- If the person is unconscious, you have to check their pulse and breathing immediately. In case the patient stops breathing, you have to perform CPR right away.
- You should look for someone qualified enough to perform CPR. But if there’s no one, take help from the emergency helpline operator (108) until EMS personnel arrive.
The following steps are followed to start CPR:
- Position the patient so that they are lying face up. Before that, you need to check for any head or neck injury. Moving the person during an injury can cause paralysis or serious complications.
- Once the person is on his/her back, you need to push the lower part of their chest hard and fast. To do that you need to use both your hands, one on top of the other. Use your body weight as well to apply the compressions. You should aim for compression of two inches deep at the least and allow for a full chest recoil.
- Also, make sure that your arms are straight and your shoulders are directly over your hands. You need to deliver about 100 companions per minute (HANDS ONLY technique)
- Keep repeating the process until help or the AED arrives. A point to note here is CPR can be an exhausting process. It can be intense as well, and you might break the person’s ribs while delivering compressions. If you get exhausted, ask someone else to continue the process.
- If you experience any of the symptoms while you are alone, remember to call 108, take an aspirin, unlock your door, and lie down near it. It will be easier to find you.
- If you are in a public space, call out for help immediately and ask whoever is around you to contact emergency services. Make sure to share details of your emergency contact as well as details of any allergies to whoever comes to your aid.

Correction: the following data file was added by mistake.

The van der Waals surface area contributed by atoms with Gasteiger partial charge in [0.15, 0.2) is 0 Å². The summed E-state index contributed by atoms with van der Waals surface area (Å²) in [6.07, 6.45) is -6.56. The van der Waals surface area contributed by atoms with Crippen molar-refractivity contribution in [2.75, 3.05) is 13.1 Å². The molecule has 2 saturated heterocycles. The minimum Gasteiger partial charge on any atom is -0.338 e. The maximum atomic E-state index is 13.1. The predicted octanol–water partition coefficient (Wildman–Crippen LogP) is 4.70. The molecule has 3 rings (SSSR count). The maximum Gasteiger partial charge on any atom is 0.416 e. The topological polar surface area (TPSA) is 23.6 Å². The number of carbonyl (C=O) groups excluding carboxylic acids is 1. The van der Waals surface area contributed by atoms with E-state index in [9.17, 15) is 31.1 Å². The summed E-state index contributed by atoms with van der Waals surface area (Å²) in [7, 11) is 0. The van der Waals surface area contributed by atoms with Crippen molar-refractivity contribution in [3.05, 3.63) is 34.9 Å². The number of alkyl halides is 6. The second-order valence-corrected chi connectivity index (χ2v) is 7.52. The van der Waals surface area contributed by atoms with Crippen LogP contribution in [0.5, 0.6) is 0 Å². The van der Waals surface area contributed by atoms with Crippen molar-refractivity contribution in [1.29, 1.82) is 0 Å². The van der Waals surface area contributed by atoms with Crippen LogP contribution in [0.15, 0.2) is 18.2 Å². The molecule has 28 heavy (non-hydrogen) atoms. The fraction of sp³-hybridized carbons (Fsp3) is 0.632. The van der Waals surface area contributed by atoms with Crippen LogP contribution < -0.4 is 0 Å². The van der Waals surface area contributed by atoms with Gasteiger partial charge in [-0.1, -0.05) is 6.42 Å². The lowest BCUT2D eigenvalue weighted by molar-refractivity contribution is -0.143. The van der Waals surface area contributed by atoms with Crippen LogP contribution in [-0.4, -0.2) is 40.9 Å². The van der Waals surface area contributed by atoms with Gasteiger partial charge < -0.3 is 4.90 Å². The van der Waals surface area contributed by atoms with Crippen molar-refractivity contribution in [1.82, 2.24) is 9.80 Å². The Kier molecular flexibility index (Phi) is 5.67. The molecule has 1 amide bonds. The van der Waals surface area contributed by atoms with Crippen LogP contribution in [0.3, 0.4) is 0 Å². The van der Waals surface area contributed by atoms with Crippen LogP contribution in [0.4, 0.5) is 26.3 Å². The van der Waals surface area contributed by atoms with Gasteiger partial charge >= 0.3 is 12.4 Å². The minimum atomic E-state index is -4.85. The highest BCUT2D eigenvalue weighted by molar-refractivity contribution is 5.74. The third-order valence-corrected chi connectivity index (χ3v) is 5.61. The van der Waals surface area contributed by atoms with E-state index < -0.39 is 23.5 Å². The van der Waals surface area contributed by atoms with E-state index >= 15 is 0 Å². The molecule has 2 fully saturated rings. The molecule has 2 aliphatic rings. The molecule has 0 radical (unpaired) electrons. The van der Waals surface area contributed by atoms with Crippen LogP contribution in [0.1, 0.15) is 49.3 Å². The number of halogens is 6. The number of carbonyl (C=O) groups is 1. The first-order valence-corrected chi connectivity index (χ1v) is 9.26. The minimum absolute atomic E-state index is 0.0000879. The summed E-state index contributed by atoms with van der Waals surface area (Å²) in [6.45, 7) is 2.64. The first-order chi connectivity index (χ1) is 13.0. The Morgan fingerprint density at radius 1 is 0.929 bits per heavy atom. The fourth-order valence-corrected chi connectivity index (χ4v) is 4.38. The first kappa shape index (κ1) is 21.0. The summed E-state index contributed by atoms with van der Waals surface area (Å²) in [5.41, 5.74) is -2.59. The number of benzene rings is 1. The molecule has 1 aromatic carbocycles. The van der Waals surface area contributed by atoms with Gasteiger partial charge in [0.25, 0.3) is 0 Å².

Using an AED:
In case you are able to access or find an AED (Automated External Defibrillator) you can utilize it to revive an incapacitated patient. The AED is a portable device that can check for any irregularity in the heart’s rhythm and send an electric shock to the heart so that the normal rhythm is restored.
You can use the AED on pregnant women also as no significant electrical current is delivered to the fetus. The machine delivers a shock only when it finds that necessary after analyzing the heart’s rhythm.
Follow the below-mentioned steps to use the AED:
- A defibrillator works best when handled by a professional or someone with adequate training. So, it’s better to find someone who can use it. If you don’t see anyone, you can follow the voice prompts of the machine to use it.
- Make sure that there is no water or puddle around the person. As water can conduct electricity, avoid using AED in such conditions. You can shift the person to a dry area and then use the machine.
- If you are having trouble understanding the directions from the AED, take the help of the emergency operator.
- AEDs have sticky pads that contain sensors or electrodes. Follow the voice instructions while applying the pads directly to the person’s chest.
- You are good to go now. Press the ‘analyze’ button on the AED to check if the person has a pulse. Ensure that the person isn’t in contact with anybody while checking the pulse.
- The machine will let you know if a shock delivery is required. Before you press the ‘shock’ button, maintain distance from the person, and ask others to do so as well.
- Continue with the CPR for two minutes after the shock delivery. If there’s no pulse after two minutes of CPR, use the AED again and follow the instructions.
Be prepared: Prepare an emergency action plan
Heart attacks can come without warning. So, it’s best to stay prepared for the worst. Some of the steps you can take before symptoms occur are:
- Prepare a list of heart attack symptoms and commit it to memory.
- Keep in mind that calling 108 is the most crucial thing you need to do within five minutes of the onset of symptoms.
- Talk to your family and friends about it. Make them aware of the warning signs and the importance of calling 108 immediately.
- Identify your risk factors. Find out what you can do to reduce or eliminate them.
- Prepare an action plan that could help you out with the survival. Your plan must also include the list of medications you are taking, your allergies, your doctor’s number, contact info of people to contact during an emergency, closest hospitals, and routes to avoid traffic. You can keep it in your wallet.
- Arrange for someone who can take care of your loved ones or dependents if an emergency happens.